At the eleventh hour, just before his colleagues were set to vote the 18th Knesset into history, Netanyahu achieved a whole slew of tactical victories. He widened his coalition to include the largest party in parliament, signing the deal with Mofaz that he and the former Kadima leader Tzipi Livni could not bring themselves to ratify no matter how beneficial each might have believed it to be for their parties and the nation. He now heads a vast coalition in which the minor parties immediately muster less influence and have consequently less capacity to try to manipulate the national agenda for their narrower needs.
Yisrael Beytenu’s Avigdor Liberman may have quickly welcomed the deal, but it reduces his party’s ability to threaten coalition crises over legislation such as the successor to the Tal Law on national service for the ultra-Orthodox.
The ability to alter the Tal Law, which has become a source of controversy and resentment in Israel (but reform of which has been blocked by critical small coalition partners) is huge for Netanyahu. Indeed the unity arrangement not only downgrades the influence of the small parties but deals a blow to the Labor Party (Labor could have picked up additional seats in the election), and it may eventually pave the way for the reintegration of Kadima back into Likud.
In short, if the arrangement works as planned, Netanyahu will throw off thestraitjacket of the religious parties, usher in replacement of the Tal Law, give himself the broadest possible support for an Iranian strike and lay the groundwork for the potential for a grand reconciliation with Kadima. The left leaning Ha’aretz listed the “losers” in this deal this way:
On the list of losers are the parties that were expected to come out on top in early elections, particularly the Israel Labor Party. Labor is in momentum, and was meant to double its power in the Knesset with early elections. . . .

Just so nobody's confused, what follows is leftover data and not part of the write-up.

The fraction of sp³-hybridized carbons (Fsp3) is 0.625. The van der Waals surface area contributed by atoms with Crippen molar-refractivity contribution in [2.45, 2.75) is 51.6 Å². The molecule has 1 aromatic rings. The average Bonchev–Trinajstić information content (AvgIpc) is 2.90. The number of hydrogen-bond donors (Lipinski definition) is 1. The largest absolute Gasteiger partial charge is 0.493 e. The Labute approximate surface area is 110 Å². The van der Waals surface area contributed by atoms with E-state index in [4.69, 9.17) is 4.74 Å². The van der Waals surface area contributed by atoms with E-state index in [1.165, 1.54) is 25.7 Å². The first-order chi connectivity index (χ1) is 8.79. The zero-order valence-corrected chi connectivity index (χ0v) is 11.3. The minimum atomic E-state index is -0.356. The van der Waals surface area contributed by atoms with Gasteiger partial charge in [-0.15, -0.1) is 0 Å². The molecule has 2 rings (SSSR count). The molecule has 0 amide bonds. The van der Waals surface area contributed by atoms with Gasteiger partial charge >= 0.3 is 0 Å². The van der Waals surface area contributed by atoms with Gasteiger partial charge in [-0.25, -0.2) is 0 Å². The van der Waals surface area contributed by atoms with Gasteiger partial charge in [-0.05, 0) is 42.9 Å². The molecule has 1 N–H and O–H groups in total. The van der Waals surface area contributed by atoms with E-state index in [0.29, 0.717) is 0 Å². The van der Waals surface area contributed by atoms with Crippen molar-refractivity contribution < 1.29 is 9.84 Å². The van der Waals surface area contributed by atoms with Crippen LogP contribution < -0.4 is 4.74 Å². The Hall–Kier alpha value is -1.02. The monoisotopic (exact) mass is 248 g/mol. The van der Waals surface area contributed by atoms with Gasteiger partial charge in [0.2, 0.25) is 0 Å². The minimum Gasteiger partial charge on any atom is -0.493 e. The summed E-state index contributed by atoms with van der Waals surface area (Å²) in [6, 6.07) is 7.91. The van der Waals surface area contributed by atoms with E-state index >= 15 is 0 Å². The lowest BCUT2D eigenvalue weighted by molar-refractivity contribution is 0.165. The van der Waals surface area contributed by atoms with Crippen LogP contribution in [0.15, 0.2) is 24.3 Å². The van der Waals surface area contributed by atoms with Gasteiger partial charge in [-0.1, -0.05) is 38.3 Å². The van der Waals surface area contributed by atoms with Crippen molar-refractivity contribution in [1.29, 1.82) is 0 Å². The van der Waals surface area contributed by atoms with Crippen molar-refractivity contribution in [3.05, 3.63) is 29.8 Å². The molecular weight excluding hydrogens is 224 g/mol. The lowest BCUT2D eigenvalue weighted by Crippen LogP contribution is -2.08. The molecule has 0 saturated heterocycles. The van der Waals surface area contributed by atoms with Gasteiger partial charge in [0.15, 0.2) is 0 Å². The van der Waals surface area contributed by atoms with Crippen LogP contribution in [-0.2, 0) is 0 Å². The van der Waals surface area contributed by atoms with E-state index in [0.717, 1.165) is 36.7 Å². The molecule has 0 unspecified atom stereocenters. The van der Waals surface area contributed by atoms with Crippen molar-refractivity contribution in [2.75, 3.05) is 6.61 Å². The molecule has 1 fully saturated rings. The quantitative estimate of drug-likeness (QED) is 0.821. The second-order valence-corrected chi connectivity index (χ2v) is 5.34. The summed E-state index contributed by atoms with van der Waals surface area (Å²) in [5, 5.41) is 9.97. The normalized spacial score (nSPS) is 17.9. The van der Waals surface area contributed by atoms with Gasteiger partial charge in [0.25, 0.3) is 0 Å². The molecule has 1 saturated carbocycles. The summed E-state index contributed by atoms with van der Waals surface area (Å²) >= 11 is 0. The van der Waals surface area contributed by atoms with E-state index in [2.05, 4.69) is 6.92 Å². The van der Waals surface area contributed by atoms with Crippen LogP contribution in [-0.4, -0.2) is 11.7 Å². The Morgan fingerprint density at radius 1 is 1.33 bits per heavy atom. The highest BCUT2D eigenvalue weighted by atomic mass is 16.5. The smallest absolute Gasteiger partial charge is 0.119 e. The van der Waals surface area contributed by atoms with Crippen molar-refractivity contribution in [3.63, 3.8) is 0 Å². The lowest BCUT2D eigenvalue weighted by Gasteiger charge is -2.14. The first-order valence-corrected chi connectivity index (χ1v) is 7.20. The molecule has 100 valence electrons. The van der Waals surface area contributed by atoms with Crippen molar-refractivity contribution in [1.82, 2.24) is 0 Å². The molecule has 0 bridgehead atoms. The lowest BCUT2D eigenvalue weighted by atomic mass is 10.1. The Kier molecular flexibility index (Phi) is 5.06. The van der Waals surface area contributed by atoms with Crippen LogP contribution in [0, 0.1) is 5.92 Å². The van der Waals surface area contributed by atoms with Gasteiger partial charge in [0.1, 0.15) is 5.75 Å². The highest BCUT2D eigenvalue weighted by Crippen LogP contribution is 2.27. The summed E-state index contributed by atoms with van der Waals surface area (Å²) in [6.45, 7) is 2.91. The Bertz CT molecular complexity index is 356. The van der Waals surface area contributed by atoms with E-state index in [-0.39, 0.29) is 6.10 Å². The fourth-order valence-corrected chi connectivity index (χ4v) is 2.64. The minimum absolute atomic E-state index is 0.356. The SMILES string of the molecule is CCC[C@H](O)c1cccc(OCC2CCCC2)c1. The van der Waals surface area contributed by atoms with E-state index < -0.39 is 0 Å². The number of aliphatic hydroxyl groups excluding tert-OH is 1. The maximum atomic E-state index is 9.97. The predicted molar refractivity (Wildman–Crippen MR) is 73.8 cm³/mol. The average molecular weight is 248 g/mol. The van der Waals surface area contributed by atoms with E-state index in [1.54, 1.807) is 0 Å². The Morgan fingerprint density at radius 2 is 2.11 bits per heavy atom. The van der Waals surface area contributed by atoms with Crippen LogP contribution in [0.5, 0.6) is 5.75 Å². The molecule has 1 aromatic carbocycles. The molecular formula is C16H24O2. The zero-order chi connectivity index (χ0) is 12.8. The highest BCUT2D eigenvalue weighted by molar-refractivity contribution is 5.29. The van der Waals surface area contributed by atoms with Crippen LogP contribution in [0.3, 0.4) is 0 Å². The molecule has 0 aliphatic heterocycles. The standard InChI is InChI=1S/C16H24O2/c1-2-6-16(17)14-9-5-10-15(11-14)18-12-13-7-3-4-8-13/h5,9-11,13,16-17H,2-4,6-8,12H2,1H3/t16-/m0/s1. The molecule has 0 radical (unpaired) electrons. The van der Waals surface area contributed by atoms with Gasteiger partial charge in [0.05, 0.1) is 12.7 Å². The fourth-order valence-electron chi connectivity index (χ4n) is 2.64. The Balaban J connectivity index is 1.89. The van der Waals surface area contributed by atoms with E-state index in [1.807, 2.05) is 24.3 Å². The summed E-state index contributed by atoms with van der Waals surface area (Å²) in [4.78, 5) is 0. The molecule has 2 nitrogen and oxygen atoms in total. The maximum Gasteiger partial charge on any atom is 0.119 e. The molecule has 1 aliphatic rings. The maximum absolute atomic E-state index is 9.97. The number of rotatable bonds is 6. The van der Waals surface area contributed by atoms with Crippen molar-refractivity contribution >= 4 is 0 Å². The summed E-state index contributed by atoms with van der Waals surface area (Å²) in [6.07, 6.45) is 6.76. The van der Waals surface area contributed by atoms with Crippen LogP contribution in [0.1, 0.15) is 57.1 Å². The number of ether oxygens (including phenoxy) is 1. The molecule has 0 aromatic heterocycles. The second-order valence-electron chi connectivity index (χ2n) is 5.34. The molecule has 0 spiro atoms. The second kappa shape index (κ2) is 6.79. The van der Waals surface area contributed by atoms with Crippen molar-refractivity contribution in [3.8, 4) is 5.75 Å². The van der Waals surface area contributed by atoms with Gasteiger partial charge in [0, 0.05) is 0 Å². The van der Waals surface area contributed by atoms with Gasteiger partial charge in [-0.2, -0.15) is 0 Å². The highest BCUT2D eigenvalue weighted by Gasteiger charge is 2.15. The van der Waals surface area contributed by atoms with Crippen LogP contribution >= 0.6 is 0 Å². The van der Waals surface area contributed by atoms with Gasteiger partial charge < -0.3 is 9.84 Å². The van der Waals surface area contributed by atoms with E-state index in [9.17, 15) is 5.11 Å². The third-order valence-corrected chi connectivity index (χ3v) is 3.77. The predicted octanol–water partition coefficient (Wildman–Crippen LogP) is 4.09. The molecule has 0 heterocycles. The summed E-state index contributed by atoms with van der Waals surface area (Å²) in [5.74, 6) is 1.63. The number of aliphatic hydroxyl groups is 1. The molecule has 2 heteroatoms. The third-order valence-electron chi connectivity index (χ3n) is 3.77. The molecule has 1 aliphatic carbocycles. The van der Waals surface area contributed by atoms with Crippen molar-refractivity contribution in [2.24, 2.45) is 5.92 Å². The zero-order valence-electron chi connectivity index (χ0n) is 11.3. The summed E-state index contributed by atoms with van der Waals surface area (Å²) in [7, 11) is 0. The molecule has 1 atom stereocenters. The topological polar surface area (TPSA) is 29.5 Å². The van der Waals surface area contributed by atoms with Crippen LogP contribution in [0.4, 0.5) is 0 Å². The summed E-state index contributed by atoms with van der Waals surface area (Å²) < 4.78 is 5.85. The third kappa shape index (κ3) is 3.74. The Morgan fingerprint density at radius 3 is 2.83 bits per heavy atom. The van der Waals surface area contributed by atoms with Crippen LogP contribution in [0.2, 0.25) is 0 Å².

[Leftist] Meretz was also happy to go to early elections, and according to polls the party was set to double its power in the Knesset with the vote in September. Meretz, however, never intended to enter a government headed by Netanyahu, and it looked like its future was as an opposition party.
Another prominent loser is Yair Lapid, the veteran TV anchor who left his television career earlier this year to launch a political one. Lapid only recently launched his new party — Yesh Atid — and has been busy getting ready for early elections. Now he’ll have to wait another year and a half until the next elections. . . .
It also looks as if Tzipi Livni, former leader of Kadima, does not benefit from the move either. Since announcing that she was leaving politics earlier this month, Livni has turned into desirable stock in the elections market, with Mofaz calling on her to return to the fold. Now, she will have to follow her fellow party members who have turned into coalition members from home.
You can add to the list of losers the anti-Israel left in the United States. A more broad-based, secularized government with latitude to strike Iran and to move cautiously on the “peace process”? J Street’s worst nightmare — an emboldened Netanyahu without the baggage of the religious right. Good luck stirring up opposition to that here or in Israel.
The irony is rich. Netanyahu is riding high while his nemesis, President Obama, is struggling for his political life. The latter will be in a weakened position to challenge the former on Iran or much else for the balance of the year.